In contrast, those who are producing fruits in the reign of God remember that all we have is a gift. Our abilities, our families, our friends, our homes, our church, the land upon which we stand and the air that we breath. Gift.  Pure gift. That’s partly what Paul was saying in the second reading this morning. The law was a gift to the people of Israel – part of their becoming a people – law is a gift to us today because it helps us avoid crashing into one another. But the Jewish people of Paul’s time had started to see it as something to be fought over and argued about, forgetting that it was a gift, a sign of God’s grace. They had started to idolize it: instead of seeing at as part of God’s plan it had become everything.

Those who are producing fruits in the reign of God are those who know that we are but stewards of what we have. And so we cherish our lives in all their comforts, not as things to be hoarded but as God’s sacred things to be cared for and used as a blessing in his service and the service of those around us. And that includes water and soil; oil and wood; food and drink. It includes this planet which is God’s gift to us; we are called to cherish it and bless it. It includes this church, which is a great gift; we are called to cherish it and bless it – not just the building and gardens but the community of faith which is the core of this spiritual center. We did that on Friday evening at our Gratitude Dinner – what a wonderful evening. Each one who came and participated gave themselves as a blessing.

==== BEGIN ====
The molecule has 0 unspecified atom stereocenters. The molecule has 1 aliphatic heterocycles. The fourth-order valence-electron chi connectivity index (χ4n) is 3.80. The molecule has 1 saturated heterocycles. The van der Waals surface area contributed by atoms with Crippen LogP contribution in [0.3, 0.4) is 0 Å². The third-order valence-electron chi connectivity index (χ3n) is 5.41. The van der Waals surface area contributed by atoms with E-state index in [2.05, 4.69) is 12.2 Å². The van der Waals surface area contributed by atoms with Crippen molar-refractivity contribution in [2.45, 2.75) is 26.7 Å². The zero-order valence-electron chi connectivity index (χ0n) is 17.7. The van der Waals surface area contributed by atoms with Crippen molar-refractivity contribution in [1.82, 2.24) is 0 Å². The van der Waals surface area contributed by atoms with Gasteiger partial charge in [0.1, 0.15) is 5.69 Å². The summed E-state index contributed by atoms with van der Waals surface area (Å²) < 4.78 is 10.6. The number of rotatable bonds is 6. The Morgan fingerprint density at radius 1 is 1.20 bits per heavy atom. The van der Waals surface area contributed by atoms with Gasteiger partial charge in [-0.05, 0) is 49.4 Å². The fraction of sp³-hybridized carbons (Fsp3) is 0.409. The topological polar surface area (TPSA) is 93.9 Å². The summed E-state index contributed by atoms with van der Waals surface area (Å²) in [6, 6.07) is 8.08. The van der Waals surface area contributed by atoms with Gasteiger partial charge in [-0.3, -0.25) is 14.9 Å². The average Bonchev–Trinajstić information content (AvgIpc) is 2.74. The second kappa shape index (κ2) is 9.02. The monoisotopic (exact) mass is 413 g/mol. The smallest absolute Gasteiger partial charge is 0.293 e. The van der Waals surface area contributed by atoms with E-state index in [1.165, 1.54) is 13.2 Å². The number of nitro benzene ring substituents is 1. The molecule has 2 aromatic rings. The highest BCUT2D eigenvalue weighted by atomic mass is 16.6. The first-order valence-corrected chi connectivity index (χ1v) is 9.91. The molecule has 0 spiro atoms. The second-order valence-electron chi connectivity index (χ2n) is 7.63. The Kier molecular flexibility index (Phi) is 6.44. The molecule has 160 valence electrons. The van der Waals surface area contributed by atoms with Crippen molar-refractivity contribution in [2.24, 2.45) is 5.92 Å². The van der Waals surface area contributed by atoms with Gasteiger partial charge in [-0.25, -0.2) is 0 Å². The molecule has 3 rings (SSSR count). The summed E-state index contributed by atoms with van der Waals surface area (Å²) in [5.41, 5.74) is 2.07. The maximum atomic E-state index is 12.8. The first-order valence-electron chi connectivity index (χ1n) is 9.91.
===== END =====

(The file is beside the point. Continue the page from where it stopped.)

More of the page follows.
Every time we come to church, every time we call another person, every time we choose to build up the Body of Christ with words of encouragement and caring, we are offering a blessing. And every time we share the wealth we have been given, we are giving a blessing to others and to God.

So instead of allowing ourselves to fester resentment and greed and the desire to call all the shots like the tenants in the parable, let us seek to be the people who produce the fruits of the reign of God. Let us remember that it is all gift. And in turn let us live our lives as gift. May our lives be poured out in gratitude, a rich red wine of blessing to God, to the earth and all who live on her.